“Electronic health records right now are only collecting about 100 megabytes of data per patient, per year,” says Dale Sanders, senior vice president of strategy at Health Catalyst, an analytics firm. “Most patients, if they knew how poorly informed healthcare was from a data perspective, would be really disappointed.”


Health Catalyst is one of a number of companies — big and small — working to change that, seeing the immense potential to both improve care and save money. US healthcare industry expenditures are approaching $3 trillion annually. The McKinsey Global Institute estimated in 2013 that deploying big data could create $100 billion in value every year across the healthcare industry.


In Pittsburgh, a major hospital system teamed up in March with the city’s biggest universities to advance big-data analytics in healthcare. As part of a consortium, Carnegie Mellon University is working on artificial intelligence that draws on databases of studies and health records.


Andrew Moore, Dean of Carnegie Mellon’s School of Computer Science, imagines a day when his phone gives his doctor a more accurate report on his health than he can himself.

“If he or she asks me, ‘have you been getting out of breath much lately?’ and I say, ‘I don’t think so,’ at that point I would like my cell phone to chime in and say, ‘yes, you have, actually, Andrew,'” he says. “That would be awesome for me and the physician.


Moore expects the systems to be able to trace hospital-borne infections back to a specific piece of equipment or patient. Or, some might make it possible to diagnose a rash with a smartphone photo.

The Pittsburgh Health Alliance plans to spend $10-$20 million a year on its big-data collaboration. Carnegie Mellon joins with the University of Pittsburgh Medical Center and the University of Pittsburgh on the project, and UPMC already takes in info from 200 sources.


And big data has the potential to become big business. In 2013, investors put nearly $200 million into analytics and big-data startups, according to research firm Gartner. There have been similar size investments in digital medical devices and personalized medicine. The government is investing millions in analyzing medical databases, too. That’s not to mention health-tracking research and products from the likes of Apple, Google, and FitBit.


“Hospital systems realize that healthcare is becoming more and more an information technology business,” Moore says.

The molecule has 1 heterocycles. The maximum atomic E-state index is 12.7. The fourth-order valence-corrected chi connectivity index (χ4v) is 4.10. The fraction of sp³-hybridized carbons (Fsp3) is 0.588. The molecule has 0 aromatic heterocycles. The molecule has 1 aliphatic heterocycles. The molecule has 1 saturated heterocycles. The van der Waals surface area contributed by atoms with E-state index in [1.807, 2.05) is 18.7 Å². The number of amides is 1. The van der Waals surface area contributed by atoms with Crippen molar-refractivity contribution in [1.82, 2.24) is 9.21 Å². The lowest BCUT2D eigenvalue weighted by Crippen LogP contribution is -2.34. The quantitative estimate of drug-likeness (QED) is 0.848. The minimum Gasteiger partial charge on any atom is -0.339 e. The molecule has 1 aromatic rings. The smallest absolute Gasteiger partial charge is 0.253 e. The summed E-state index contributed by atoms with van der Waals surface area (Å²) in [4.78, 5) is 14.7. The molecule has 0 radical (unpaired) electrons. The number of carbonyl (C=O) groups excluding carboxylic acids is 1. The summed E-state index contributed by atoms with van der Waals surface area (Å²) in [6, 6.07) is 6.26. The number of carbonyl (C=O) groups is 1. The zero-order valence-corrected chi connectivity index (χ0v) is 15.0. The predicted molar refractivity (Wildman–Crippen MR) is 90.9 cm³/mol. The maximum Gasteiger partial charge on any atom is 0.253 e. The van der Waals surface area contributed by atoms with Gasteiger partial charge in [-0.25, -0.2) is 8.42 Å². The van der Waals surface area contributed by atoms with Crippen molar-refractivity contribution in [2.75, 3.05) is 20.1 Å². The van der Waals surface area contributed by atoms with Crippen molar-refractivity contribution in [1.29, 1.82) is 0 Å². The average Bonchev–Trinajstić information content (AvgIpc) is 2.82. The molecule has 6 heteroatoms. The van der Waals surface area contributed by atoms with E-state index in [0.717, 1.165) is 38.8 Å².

For all the excitement over big data’s potential for personalized medicine and better public health, it’s not without obstacles and risks. Moore worries about security, knowing that any breach of privacy will threaten public acceptance of the whole industry.


Sanders of Health Catalyst thinks the real promise of big data is improving the basics of healthcare. “We keep attaching big data to these moonshot kinds of expectations,” he says. To Sanders, big data isn’t a revolution. It’s a way to improve the fundamentals of care, like reducing hospital-borne infections.


“Reducing variability in care and reducing over treatment of patients is probably the most important place for any organization in healthcare to start,” he says.


And perhaps the biggest challenge for big data is culture. Doctors and hospitals tend to be understandably cautious and skeptical about adopting new technology, waiting for it to be sufficiently proven safe and effective. But as analytics improve, and the pressure to bring down the cost of healthcare builds, most agree big data will become a big deal in medicine.

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CVS to connect with health systems via Epic

CVS to connect with health systems via Epic | Healthcare and Technology news | Scoop.it

CVS Health has partnered with four health systems nationwide to provide them patient prescription and visit information, securely sharing data through its Epic electronic health record system.

CVS has entered into new clinical affiliations with Sutter Health in California, Millennium Physician Group in Florida, Bryan Health Connect in Nebraska and Mount Kisco Medical Group in New York.

Through the partnerships – which bring the number of clinical collaborations for CVS Health and MinuteClinic to nearly 60 major health systems – these organizations' patients will continue to have access to clinical support, medication counseling, chronic disease monitoring and wellness programs at CVS/pharmacy stores and MinuteClinic, the retail medical clinic of CVS Health, officials say.